- When our attention is focused outward we notice opportunities to give to others. But when our attention is focused inward on our discomfort, anger, inconvenience, or desires, then such opportunities go unnoticed.
- Instead of the question "How can others be of use to me?" we can ask "How can I be of use to others?"
- When we shift our attention to the reality around us, to our spouse, our car, the service station attendant, we see countless opportunities to care for others. But those who are most preoccupied with themselves suffer the most. They also fail to experience the satisfaction of attending to the needs of another.
- In 1726, at the age of 20, Benjamin Franklin created a system to develop his character. In his autobiography, Franklin listed his thirteen virtues as:
  • Temperance. Eat not to dullness; drink not to elevation.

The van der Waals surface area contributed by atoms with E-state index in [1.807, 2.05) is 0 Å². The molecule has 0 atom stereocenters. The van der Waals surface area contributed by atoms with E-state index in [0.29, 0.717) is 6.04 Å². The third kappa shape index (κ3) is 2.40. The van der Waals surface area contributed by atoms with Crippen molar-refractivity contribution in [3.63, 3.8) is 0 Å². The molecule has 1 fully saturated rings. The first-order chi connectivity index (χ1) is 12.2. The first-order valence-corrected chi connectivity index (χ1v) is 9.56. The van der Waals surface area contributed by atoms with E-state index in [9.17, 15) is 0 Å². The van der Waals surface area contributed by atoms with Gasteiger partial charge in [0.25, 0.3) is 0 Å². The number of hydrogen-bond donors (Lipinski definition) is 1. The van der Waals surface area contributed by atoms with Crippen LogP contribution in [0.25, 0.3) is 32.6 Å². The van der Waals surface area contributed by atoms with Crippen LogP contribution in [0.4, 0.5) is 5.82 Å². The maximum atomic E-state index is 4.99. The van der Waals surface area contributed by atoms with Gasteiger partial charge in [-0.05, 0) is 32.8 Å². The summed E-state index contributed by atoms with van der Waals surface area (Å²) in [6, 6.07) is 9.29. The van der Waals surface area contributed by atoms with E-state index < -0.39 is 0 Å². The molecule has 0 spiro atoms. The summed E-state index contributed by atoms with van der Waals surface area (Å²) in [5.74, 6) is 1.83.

• Silence. Speak not but what may benefit others or yourself; avoid trifling conversation.
  • Order. Let all your things have their places; let each part of your business have its time.
  • Resolution. Resolve to perform what you ought; perform without fail what you resolve.
  • Frugality. Make no expense but to do good to others or yourself; i.e., waste nothing.
  • Industry. Lose no time; be always employ'd in something useful; cut off all unnecessary actions.
  • Sincerity. Use no hurtful deceit; think innocently and justly, and, if you speak, speak accordingly.
  • Justice. Wrong none by doing injuries, or omitting the benefits that are your duty.
  • Moderation. Avoid extremes; forbear resenting injuries so much as you think they deserve.